What you need to know about Canada’s new first home savings account


Buying a home is becoming increasingly challenging for Canadians. But there is a new solution available to help buyers take their first step onto the housing ladder.

As of April, first-time buyers can open a first home savings account (FHSA). This account is specifically designed to help first-time buyers purchase their first home.

It combines the benefits found in two existing registered accounts: the registered retirement savings plan (RRSP) and the tax-free savings account.

An FHSA provides a tax shelter for investments, turbo-charging the growth of savings for a home down payment. When a taxpayer contributes to their FHSA, their tax bill is lowered for that year. Additionally, when the funds are withdrawn to buy a first-time home, no tax is owed.

Initially, the federal government said the FHSA could not be combined with the Home-Buyers Plan, which lets people borrow from their RRSP to finance a home purchase. This has since changed and taxpayers have been assured they can use both programs in combination.

The finer details

Is there a catch? Not really, but there are specific rules to follow. To use the FHSA, you must be 18 years of age and can’t have owned a home within the past four years.

Contributions are limited to $8,000 annually, up to $40,000 over a lifetime. The funds to purchase a home must be used within 15 years (or by the time you turn 71).

Many first-time buyers may find it difficult to save $8,000 in a single year. But the good news is you can carry over the contribution room to the following year.

A person in a hooded jacket and track pants walks their dog on a sidewalk lined with real estate sale signs.
A person walks past multiple for-sale and sold real estate signs in Mississauga, Ont., on May 24, 2023.
THE CANADIAN PRESS/Nathan Denette

It’s important to note that the maximum amount you can pay into the FHSA in any year is $16,000. This includes $8,000 from the current year and $8,000 of the unused from the year prior.

But what if circumstances change and you decide not to purchase a home? Or maybe you do buy a home, and there are funds left over? No worries — you can transfer the funds to your RRSP without impacting your RRSP contribution room.

Should millennials rejoice?

Statistics Canada data shows that home ownership has declined from 2011 to 2021, with the greatest decline occurring for millennials ages 25 to 34.

The main challenges to owning a home are high real estate prices, high borrowing costs and the cost of living rising faster than wages (though wages are now slowly starting to catch-up). One way to measure this challenge is with the Bank of Canada’s housing affordability index.

A bar graph that increases over time.

A graph showing the housing affordability index in Canada from 2000 to 2023.
(The Bank of Canada)

The housing affordability index illustrates how difficult it is to afford a home by measuring housing-related costs (mortgage payments and utility fees) relative to average household disposable income. It has been around 45 to 50 per cent recently — far higher than previous years.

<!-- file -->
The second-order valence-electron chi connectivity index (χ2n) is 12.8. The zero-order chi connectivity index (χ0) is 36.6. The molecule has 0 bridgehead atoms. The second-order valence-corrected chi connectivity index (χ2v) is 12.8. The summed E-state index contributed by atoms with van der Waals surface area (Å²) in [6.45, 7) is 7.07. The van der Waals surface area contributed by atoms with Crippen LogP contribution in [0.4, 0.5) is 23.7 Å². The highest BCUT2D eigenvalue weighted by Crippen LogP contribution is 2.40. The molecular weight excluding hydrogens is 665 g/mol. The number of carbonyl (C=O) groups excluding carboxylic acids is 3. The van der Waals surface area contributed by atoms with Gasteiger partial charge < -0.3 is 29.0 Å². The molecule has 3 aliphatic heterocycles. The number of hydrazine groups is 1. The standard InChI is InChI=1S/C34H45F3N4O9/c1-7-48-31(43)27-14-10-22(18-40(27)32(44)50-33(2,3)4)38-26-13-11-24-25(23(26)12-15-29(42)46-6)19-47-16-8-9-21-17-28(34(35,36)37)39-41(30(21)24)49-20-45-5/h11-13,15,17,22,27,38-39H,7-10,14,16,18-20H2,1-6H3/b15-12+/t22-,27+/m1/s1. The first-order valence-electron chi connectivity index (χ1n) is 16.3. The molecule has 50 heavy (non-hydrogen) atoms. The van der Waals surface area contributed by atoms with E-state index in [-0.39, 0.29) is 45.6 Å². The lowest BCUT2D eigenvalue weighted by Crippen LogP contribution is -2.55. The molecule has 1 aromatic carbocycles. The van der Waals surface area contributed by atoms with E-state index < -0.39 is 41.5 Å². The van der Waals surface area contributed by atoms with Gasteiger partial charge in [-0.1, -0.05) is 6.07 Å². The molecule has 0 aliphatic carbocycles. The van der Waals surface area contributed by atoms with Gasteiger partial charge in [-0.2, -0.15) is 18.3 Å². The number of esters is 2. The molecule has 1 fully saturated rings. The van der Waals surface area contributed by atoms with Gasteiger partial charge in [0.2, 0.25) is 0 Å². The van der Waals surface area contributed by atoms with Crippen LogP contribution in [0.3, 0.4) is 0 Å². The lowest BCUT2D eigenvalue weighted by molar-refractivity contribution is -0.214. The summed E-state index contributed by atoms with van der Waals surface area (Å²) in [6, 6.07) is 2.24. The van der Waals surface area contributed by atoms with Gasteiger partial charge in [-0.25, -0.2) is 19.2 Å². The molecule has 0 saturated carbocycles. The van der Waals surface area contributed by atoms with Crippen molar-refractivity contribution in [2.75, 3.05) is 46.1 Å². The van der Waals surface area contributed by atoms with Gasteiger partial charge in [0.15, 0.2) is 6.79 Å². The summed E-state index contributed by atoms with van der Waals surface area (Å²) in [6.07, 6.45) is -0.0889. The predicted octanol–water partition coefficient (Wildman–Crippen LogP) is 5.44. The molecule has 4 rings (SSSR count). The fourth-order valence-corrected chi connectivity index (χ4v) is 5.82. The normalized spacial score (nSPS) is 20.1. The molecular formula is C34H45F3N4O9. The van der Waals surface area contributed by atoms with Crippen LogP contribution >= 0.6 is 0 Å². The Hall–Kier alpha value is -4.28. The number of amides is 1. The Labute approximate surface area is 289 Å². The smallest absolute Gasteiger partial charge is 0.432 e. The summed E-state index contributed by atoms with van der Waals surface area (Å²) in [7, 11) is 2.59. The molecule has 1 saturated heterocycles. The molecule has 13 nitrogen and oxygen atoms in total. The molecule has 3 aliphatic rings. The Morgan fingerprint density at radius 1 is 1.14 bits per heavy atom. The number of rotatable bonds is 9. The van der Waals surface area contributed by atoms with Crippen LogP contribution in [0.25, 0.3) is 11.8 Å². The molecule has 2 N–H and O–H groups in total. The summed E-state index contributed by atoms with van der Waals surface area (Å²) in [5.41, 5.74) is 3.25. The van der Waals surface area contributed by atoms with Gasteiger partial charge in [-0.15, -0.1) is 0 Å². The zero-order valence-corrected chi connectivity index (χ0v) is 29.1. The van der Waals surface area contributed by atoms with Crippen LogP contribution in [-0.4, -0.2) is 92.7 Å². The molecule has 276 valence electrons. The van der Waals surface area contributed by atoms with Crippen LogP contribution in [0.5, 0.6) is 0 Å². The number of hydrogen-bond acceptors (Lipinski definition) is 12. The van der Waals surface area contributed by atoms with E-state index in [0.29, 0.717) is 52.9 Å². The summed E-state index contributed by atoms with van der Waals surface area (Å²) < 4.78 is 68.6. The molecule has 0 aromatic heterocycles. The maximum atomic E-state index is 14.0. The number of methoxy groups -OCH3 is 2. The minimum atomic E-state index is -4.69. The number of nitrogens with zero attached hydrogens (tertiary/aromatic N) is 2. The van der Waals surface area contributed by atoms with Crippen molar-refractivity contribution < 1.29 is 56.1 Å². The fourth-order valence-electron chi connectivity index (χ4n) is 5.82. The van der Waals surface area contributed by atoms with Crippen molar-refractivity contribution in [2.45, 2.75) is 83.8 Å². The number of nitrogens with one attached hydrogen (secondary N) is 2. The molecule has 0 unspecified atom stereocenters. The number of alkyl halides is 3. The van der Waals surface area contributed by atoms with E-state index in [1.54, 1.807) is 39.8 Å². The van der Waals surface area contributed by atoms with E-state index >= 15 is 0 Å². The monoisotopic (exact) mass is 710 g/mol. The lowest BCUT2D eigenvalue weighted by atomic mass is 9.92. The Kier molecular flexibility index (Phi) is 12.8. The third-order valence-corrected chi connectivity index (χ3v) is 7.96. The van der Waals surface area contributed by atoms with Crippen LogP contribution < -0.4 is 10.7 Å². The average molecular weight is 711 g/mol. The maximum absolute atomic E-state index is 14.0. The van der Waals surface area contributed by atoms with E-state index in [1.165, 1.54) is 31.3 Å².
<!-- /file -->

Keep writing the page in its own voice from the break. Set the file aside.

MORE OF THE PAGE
The current index shows that the average household needs to give up approximately half of their disposable income to own a home. So while the FHSA may provide hope for those saving for a down payment for their first home, the ongoing costs remain very high.

FHSA improves first-time buyers’ chances

If a first-time buyer is willing to sacrifice a potentially significant part of their monthly income to buy their first home, they first need a down payment. So is the FHSA sufficient to make a difference for first-time buyers trying to save for their down payment?

Some might see the maximum contribution of $40,000 to a FHSA as a drop in the ocean compared to the down payment required for homes in more expensive Canadian markets. In Vancouver, Toronto and Victoria, a 20 per cent down payment for a median home price is $238,471, $227,514, and $204,149, respectively.

A recent survey found that 25 per cent of first-time buyers relied on help from parents or relatives with their monthly mortgage payments. Thirty-five per cent needed help with their down payment.

The same survey of first-time buyers found that 67 per cent of respondents feared missing out on owning a home due to an inadequate down payment.

However, many first-time buyers start by buying more modest properties initially, and the FHSA could help them get into the housing market earlier. Of course, this will still take time given the $8,000 per year contribution limit.

While the impact of the FHSA won’t be instant, and while it’s not a complete solution, it’s a step in the right direction. For many Canadians, owning a home provides security and a sense of belonging. The FHSA could play a significant role in making this dream more attainable for first-time buyers, helping them reach the moment when they finally get the keys to their own front door.



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